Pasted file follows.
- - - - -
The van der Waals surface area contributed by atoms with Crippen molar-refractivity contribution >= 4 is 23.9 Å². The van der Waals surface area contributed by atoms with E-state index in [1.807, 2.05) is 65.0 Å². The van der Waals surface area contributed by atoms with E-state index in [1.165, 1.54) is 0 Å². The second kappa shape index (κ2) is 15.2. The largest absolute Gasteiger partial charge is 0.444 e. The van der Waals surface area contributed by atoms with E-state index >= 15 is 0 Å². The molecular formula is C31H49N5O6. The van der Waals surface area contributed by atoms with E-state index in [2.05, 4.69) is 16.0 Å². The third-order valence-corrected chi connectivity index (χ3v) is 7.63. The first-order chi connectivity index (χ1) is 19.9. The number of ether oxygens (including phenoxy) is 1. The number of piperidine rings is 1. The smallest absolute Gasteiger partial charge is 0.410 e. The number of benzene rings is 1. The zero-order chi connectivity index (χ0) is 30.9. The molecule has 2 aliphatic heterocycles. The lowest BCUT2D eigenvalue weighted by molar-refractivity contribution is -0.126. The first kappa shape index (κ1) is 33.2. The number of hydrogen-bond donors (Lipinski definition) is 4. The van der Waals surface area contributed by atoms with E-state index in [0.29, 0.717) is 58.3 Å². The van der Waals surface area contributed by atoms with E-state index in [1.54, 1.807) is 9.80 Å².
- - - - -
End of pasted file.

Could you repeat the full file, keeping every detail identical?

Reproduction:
The van der Waals surface area contributed by atoms with Crippen molar-refractivity contribution >= 4 is 23.9 Å². The van der Waals surface area contributed by atoms with E-state index in [1.807, 2.05) is 65.0 Å². The van der Waals surface area contributed by atoms with E-state index in [1.165, 1.54) is 0 Å². The second kappa shape index (κ2) is 15.2. The largest absolute Gasteiger partial charge is 0.444 e. The van der Waals surface area contributed by atoms with E-state index >= 15 is 0 Å². The molecular formula is C31H49N5O6. The van der Waals surface area contributed by atoms with E-state index in [2.05, 4.69) is 16.0 Å². The third-order valence-corrected chi connectivity index (χ3v) is 7.63. The first-order chi connectivity index (χ1) is 19.9. The number of ether oxygens (including phenoxy) is 1. The number of piperidine rings is 1. The smallest absolute Gasteiger partial charge is 0.410 e. The number of benzene rings is 1. The zero-order chi connectivity index (χ0) is 30.9. The molecule has 2 aliphatic heterocycles. The lowest BCUT2D eigenvalue weighted by molar-refractivity contribution is -0.126. The first kappa shape index (κ1) is 33.2. The number of hydrogen-bond donors (Lipinski definition) is 4. The van der Waals surface area contributed by atoms with E-state index in [0.29, 0.717) is 58.3 Å². The van der Waals surface area contributed by atoms with E-state index in [1.54, 1.807) is 9.80 Å².